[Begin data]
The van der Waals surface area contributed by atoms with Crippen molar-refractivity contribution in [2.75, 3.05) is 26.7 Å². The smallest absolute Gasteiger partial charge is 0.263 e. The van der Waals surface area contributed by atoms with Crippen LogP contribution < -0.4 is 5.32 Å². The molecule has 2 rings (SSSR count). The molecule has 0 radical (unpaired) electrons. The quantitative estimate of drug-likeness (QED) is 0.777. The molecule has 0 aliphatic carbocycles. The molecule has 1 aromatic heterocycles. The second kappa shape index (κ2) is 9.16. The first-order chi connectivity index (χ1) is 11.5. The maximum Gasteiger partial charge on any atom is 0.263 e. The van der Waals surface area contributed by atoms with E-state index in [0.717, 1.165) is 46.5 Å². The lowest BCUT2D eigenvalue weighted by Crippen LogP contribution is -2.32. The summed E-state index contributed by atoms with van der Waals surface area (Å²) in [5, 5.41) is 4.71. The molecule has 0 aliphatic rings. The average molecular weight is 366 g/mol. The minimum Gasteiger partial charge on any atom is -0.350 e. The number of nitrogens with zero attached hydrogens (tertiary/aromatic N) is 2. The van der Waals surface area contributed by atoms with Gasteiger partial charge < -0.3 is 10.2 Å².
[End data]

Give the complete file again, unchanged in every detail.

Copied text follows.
The van der Waals surface area contributed by atoms with Crippen molar-refractivity contribution in [2.75, 3.05) is 26.7 Å². The smallest absolute Gasteiger partial charge is 0.263 e. The van der Waals surface area contributed by atoms with Crippen LogP contribution < -0.4 is 5.32 Å². The molecule has 2 rings (SSSR count). The molecule has 0 radical (unpaired) electrons. The quantitative estimate of drug-likeness (QED) is 0.777. The molecule has 0 aliphatic carbocycles. The molecule has 1 aromatic heterocycles. The second kappa shape index (κ2) is 9.16. The first-order chi connectivity index (χ1) is 11.5. The maximum Gasteiger partial charge on any atom is 0.263 e. The van der Waals surface area contributed by atoms with E-state index in [0.717, 1.165) is 46.5 Å². The lowest BCUT2D eigenvalue weighted by Crippen LogP contribution is -2.32. The summed E-state index contributed by atoms with van der Waals surface area (Å²) in [5, 5.41) is 4.71. The molecule has 0 aliphatic rings. The average molecular weight is 366 g/mol. The minimum Gasteiger partial charge on any atom is -0.350 e. The number of nitrogens with zero attached hydrogens (tertiary/aromatic N) is 2. The van der Waals surface area contributed by atoms with Gasteiger partial charge < -0.3 is 10.2 Å².